As soon as I finished my milk and oatmeal, I went to shower. I was excited to go to church to hear my inspirational pastor, Andy McQuitty, speak. He was -- 39 days ago today, diagnosed with colon cancer. The amazing man still has the ability to touch and reach tens of thousands if not millions of people worldwide -- even when he is at probably his "weakest" point as a human. Here is his latest update from 8/19/09.
My Dear Friends,
So the IBC staff gets me this pager and puts the number out on the website and in weekend services for people to call when they pray for me. It vibrates violently each time someone dials in. I got home from a short vacation last Friday and found it waiting for me, sitting impatiently on the hope chest in our living room, buzzing like a banshee. It buzzed through supper, through the evening news, through an old rerun of Harry Potter, through The Tonight Show, and on into the night. At 2:30 A.M., it was still buzzing on the desk in my study next door keeping me awake. How insensitive of people to be praying for me at such an ungodly hour!
Of course, I jest (on that last point only—the rest is amazingly true). I’ve had that pager on my person now for five days. Around the clock, it never stops buzzing. I’ve found that I can get a passably good massage by holding it at various angles to my neck and shoulders. Sometimes multiple people call simultaneously, producing extra long buzzes. I like that. It’s better than the spa. Who needs a masseuse when instead you can have God’s people interceding for you?
My doctors wonder why I’m doing so well after major surgery just over three weeks ago. Guess I should tell them about the pager, eh?
All of that to say how grateful I am to you all for your heartfelt prayers, your encouragement through notes and letters and cards and small remembrances which have so powerfully encouraged me and my family in these days. The Lord knows I never actually volunteered to get cancer, but if this is what it took to afford me a personal glimpse into the incredible generous hearts of God’s praying people, then I’m grateful even for the disease. Through it, God is showing by you all the true depth of His loving and noble heart in ways I could have previously only imagined. (How else to explain the sudden appearance of a dozen new Titleist ProVI’s just when I needed them. . . ?)
I’d like to be so bold as to request your continued intercession for me, especially over the next two to three months. That’s a bold ask because consistent prayer over many weeks is way tougher to pull off than a crisis shout-out to God. (I know this from personal experience!). You may have to actually write stuff down to remind yourself, pray daily, and persevere through long seasons of no-news and sometimes bad news. But it’s all good, because whatever causes us to pray regularly also draws us nearer to the Father, and I’d like to bless you in that way!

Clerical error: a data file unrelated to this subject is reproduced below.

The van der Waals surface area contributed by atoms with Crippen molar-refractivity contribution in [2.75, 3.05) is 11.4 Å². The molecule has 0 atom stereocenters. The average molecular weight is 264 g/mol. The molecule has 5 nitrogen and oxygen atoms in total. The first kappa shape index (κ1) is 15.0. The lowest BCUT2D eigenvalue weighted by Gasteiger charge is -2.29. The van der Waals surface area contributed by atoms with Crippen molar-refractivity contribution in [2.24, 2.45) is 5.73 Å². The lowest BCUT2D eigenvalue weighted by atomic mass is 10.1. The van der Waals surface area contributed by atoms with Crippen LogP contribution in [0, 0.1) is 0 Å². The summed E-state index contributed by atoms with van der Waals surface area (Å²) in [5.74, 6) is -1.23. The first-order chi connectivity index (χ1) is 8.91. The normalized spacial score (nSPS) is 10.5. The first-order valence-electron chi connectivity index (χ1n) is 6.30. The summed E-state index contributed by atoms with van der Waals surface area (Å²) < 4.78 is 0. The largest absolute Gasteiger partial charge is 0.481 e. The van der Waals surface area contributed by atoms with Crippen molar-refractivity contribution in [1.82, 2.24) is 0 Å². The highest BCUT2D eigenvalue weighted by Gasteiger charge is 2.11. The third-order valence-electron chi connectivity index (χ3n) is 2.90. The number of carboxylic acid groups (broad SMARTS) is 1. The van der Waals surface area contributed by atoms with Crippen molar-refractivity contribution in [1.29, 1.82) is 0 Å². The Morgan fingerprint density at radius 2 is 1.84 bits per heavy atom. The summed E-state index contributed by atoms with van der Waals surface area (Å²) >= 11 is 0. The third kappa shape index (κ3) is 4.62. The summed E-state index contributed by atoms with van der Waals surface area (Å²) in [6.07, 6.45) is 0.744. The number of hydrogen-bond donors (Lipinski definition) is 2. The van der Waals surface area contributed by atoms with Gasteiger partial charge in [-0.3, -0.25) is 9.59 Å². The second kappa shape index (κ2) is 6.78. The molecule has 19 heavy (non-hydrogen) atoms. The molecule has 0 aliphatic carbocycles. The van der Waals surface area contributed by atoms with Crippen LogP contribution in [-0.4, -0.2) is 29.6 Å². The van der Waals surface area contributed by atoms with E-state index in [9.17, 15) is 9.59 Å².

Here’s why I’m counting on your prayers. I’ve got a pretty bad cancer and the next two to three months are crucial in determining how much longer I’m going to have to deal with traffic jams, high income taxes and smarmy politicians on this planet. Oncologists rank the seriousness of the disease in stages, one being least serious and four being barely hanging on. Stage three has three subdivisions: bad, worse, and almost stage four. Various scans and pathology reports coming out of the last surgery indicate that I now occupy that third subdivision of stage three. The good news is that those evil little cells have not congregated in any major organs. The bad news is they have spread to a lymph node near to my kidney where they’re sassing the doctors and sticking their insolent little tongues out at us every time we snap their picture.
Here’s how we’re going to attack the little devils. (Can I call cancer cells devils? I just did. Actually, I originally used a stronger word which Alice made me take out). I start six months of chemotherapy next Wednesday August 26. Two or three months in, we’ll take another picture to see if the cancer in that lymph node is dead. If not, another major surgery—we yank the sucker out of there and then continue chemo. If so—and this is the option we all pray for, OK?—we just finish the chemo, test to see that all the other cancer is dead, and I live on to teach my grandchildren how to hit high draws and low hooks off the fairway. So just to reiterate: we’re praying that the High Lord God of the Universe might deign to use the tool of chemo to zap those cancer bast. . . I mean devils. . . right out of this pastor’s whole body over the next six months starting next Wednesday. Got it? Good! (and thanks!)